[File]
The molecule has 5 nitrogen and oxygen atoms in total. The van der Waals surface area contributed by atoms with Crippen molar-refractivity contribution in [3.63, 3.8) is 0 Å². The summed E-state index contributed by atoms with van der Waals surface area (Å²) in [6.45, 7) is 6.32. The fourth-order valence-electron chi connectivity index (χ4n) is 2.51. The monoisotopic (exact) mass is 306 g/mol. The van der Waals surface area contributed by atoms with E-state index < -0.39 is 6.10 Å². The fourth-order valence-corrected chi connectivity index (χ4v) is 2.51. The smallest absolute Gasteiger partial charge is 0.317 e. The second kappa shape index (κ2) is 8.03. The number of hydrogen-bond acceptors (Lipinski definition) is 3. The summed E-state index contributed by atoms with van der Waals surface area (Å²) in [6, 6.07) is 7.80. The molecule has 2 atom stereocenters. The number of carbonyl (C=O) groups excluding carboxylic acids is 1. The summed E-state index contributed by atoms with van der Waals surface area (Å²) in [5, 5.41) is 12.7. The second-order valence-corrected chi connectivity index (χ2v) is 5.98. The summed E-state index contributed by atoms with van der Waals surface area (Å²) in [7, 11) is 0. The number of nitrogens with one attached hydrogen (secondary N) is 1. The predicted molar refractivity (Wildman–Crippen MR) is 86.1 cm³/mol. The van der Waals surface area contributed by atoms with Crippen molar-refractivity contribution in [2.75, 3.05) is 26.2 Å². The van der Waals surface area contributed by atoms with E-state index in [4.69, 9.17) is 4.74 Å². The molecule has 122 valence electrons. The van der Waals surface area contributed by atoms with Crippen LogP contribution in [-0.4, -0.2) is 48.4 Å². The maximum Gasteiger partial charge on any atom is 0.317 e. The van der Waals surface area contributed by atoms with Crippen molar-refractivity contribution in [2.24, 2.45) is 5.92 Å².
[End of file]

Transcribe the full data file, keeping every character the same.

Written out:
The molecule has 5 nitrogen and oxygen atoms in total. The van der Waals surface area contributed by atoms with Crippen molar-refractivity contribution in [3.63, 3.8) is 0 Å². The summed E-state index contributed by atoms with van der Waals surface area (Å²) in [6.45, 7) is 6.32. The fourth-order valence-electron chi connectivity index (χ4n) is 2.51. The monoisotopic (exact) mass is 306 g/mol. The van der Waals surface area contributed by atoms with E-state index < -0.39 is 6.10 Å². The fourth-order valence-corrected chi connectivity index (χ4v) is 2.51. The smallest absolute Gasteiger partial charge is 0.317 e. The second kappa shape index (κ2) is 8.03. The number of hydrogen-bond acceptors (Lipinski definition) is 3. The summed E-state index contributed by atoms with van der Waals surface area (Å²) in [6, 6.07) is 7.80. The molecule has 2 atom stereocenters. The number of carbonyl (C=O) groups excluding carboxylic acids is 1. The summed E-state index contributed by atoms with van der Waals surface area (Å²) in [5, 5.41) is 12.7. The second-order valence-corrected chi connectivity index (χ2v) is 5.98. The summed E-state index contributed by atoms with van der Waals surface area (Å²) in [7, 11) is 0. The number of nitrogens with one attached hydrogen (secondary N) is 1. The predicted molar refractivity (Wildman–Crippen MR) is 86.1 cm³/mol. The van der Waals surface area contributed by atoms with Crippen molar-refractivity contribution in [2.75, 3.05) is 26.2 Å². The van der Waals surface area contributed by atoms with E-state index in [4.69, 9.17) is 4.74 Å². The molecule has 122 valence electrons. The van der Waals surface area contributed by atoms with Crippen LogP contribution in [-0.4, -0.2) is 48.4 Å². The maximum Gasteiger partial charge on any atom is 0.317 e. The van der Waals surface area contributed by atoms with Crippen molar-refractivity contribution in [2.24, 2.45) is 5.92 Å².